Jump to content
Sign in to follow this  

Ramana and Renunciation

Rate this topic

Recommended Posts

Most texts I read declare that once one has renounced the ego and dwells within the Self, that all worldly attachments are gone and you are no longer associated with your body. I then came across this passage about Ramana which slightly confused me:



He said that each life takes its own course and one cannot and must not compare one life with the other; just because he renounced the world does not mean that every spiritual aspirant must do so. He used the technical word prārabdham – pra+ārabdham (that which is started) to describe the difference. Each one of us will have a different prārabdham and hence different kinds of lives and living. All Upanishadic seers are householders. Some have two wives too, such as Yajñavalkya. Brahmacharyam means moving or residing in the (or as) Brahman – and not abstaining from sex or practicing celibacy as is generally believed. This aspect was often stressed by Sri Ramana Maharshi.


Does this mean you have the option to renounce everything? Would one still be able to have a wife and kids while renouncing the Ego? I'm guessing a spiritual seeker has the option to continue to identify with his body, but it is hard for me to understand how this works, any clarification would be wonderful.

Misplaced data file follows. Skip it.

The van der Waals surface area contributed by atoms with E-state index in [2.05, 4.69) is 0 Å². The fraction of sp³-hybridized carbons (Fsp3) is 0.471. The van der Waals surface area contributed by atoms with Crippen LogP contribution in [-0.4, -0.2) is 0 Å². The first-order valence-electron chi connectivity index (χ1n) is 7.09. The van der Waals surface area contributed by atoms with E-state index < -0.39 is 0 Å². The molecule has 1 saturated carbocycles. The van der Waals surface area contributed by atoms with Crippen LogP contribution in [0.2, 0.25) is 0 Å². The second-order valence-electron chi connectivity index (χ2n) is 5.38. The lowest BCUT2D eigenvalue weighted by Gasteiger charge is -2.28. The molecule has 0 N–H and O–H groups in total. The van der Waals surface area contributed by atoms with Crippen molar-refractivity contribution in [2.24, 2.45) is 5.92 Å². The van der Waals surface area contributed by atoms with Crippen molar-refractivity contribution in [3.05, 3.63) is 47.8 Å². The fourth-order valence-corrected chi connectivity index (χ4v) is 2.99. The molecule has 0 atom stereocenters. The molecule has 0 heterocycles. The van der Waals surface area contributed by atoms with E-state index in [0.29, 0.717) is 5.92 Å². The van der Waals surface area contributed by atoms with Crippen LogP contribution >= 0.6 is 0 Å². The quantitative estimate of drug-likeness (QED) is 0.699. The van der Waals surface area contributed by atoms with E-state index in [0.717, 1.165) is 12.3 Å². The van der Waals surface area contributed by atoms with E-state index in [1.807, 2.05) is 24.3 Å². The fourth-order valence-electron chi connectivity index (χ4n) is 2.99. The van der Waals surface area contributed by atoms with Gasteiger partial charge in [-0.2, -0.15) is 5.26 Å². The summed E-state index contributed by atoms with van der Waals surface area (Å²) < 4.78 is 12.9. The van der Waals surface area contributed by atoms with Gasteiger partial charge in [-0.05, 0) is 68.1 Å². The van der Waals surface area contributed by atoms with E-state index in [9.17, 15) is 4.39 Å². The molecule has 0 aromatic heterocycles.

Share this post

Link to post
Share on other sites


Most texts I read declare that once one has renounced the ego and dwells within the Self, that all worldly attachments are gone and you are no longer associated with your body. I then came across this passage about Ramana which slightly confused me:


Does this mean you have the option to renounce everything? Would one still be able to have a wife and kids while renouncing the Ego? I'm guessing a spiritual seeker has the option to continue to identify with his body, but it is hard for me to understand how this works, any clarification would be wonderful.


In the Advaita tradition, there is the concept of Jivanmukti or Liberation when the body is still alive.

Ramana is considered by some as such a Jivanmukta. Though the soul had been liberated, the body continued to function due to some Prarabda Karma, etc. Another such example is UG Krishnamurti where he calls the process of Liberation (as it happened to him) as a calamity and some people believe he was a Jivanmukta.

The bottomline is it is impossible to know if an individual is liberated or not. There are no exact rules to be used for such an identification and therefore it all comes down to personal sentiments.

Share this post

Link to post
Share on other sites

Dear Friend,

I have no idea about the spiritual speaker you have referred to or his words. But taking the holy Bhagavat Gita as reference please find the real meaning of the term renunciation here